By Chris Adams

Journalists don’t need a Ph.D. in statistics to dig into the numbers that undergird scientific news.

A math professor from George Mason University shows how even reporters on deadline can do a better job of understanding the statistics in papers about, for example, the latest clinical trials of cancer treatments.

In a session with National Press Foundation fellows, Rebecca Goldin (bio, Twitter) said it’s vitally important for journalists who cover medical news to get it right, since what they report forms the basis for the public’s understanding of diseases and treatments.

And if members of the media are shaky on statistics, the public is doubly so.

Goldin is also director of the organization STATS, a joint program between Sense about Science USA and the American Statistical Association that seeks to improve statistical literacy among journalists, academic journal editors and researchers. The organization includes STATScheck, which can pair journalists with statisticians to help them parse the data in the latest medical journal article.

Goldin started with the basics that journalists generally know (but often forget), such as why median and mean averages can give very different pictures of the world, or what happens when people confuse causation and correlation. She also led fellows through case studies, from clinical trial to press release to news story, illustrating how marginal scientific results can often get trumpeted into hype.

Among her suggestions for journalists seeking to make sense of a scientific study on deadline: Be sure to pay attention to the summary, abstract and the conclusion. Many writers ignore the conclusions. Also realize that the abstract will tell you the results but hardly ever hints at any limitations in the study. Don’t be afraid to ask scientists about potential biases in their trials. All studies contain biases and limitations that should be discussed.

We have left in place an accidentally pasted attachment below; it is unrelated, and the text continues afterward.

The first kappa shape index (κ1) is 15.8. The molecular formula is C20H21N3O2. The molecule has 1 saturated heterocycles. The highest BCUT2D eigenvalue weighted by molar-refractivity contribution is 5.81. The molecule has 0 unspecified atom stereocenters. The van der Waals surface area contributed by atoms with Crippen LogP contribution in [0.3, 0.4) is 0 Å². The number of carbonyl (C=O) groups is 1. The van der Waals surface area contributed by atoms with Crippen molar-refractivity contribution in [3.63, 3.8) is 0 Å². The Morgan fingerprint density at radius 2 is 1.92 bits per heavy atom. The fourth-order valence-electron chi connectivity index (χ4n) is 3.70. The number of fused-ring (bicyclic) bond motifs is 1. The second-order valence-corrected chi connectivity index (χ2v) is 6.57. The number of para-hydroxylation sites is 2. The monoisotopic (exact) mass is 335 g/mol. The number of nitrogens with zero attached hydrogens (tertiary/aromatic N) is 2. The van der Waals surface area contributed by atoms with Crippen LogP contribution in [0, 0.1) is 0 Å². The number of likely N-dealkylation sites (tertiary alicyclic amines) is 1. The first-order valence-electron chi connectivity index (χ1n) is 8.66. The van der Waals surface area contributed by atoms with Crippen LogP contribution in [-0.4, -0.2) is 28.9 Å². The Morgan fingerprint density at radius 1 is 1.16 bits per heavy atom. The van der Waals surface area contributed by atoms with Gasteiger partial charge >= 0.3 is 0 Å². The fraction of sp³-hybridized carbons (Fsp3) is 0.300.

Perhaps most important: Recognize the difference between statistical significance and clinical significance. Something may be statistically significant – meaning it didn’t happen by chance – but it might have such a tiny impact it really won’t help patients in a meaningful way.

She also gave a set of guidelines for what reporters writing on the latest study could do if they had one hour, a few hours or more time than that.

For those with 60 minutes: Read the summary and the abstract, avoid most conclusions of causality, describe the clinical importance of the study and be sure to cite your sources.

For those with a couple hours: Read the conclusion or discussion portions of the paper, seek other experts’ opinions and quantify the risks and benefits in ways readers can understand.

And for those with more time than that: Find out how subjects were recruited into the study, describe how data were collected and determine if the results were clinically significant – not just statistically significant. “I think statistical significance is a really low threshold of being interesting,” she said.

Finally, Goldin discussed cancer clusters and how journalists can cover them, noting that there is no commonly accepted threshold for a cluster. Although people generally look for an environmental cause that may have caused a particular pocket of cancers, she noted that “cancer clusters can occur by chance.”

“There will be places with more cancers than expected just due to variability – even if nothing is causing them,” she said. There are various measures for how many cancers would be expected in a particular area, and journalists can talk with experts about what those numbers are.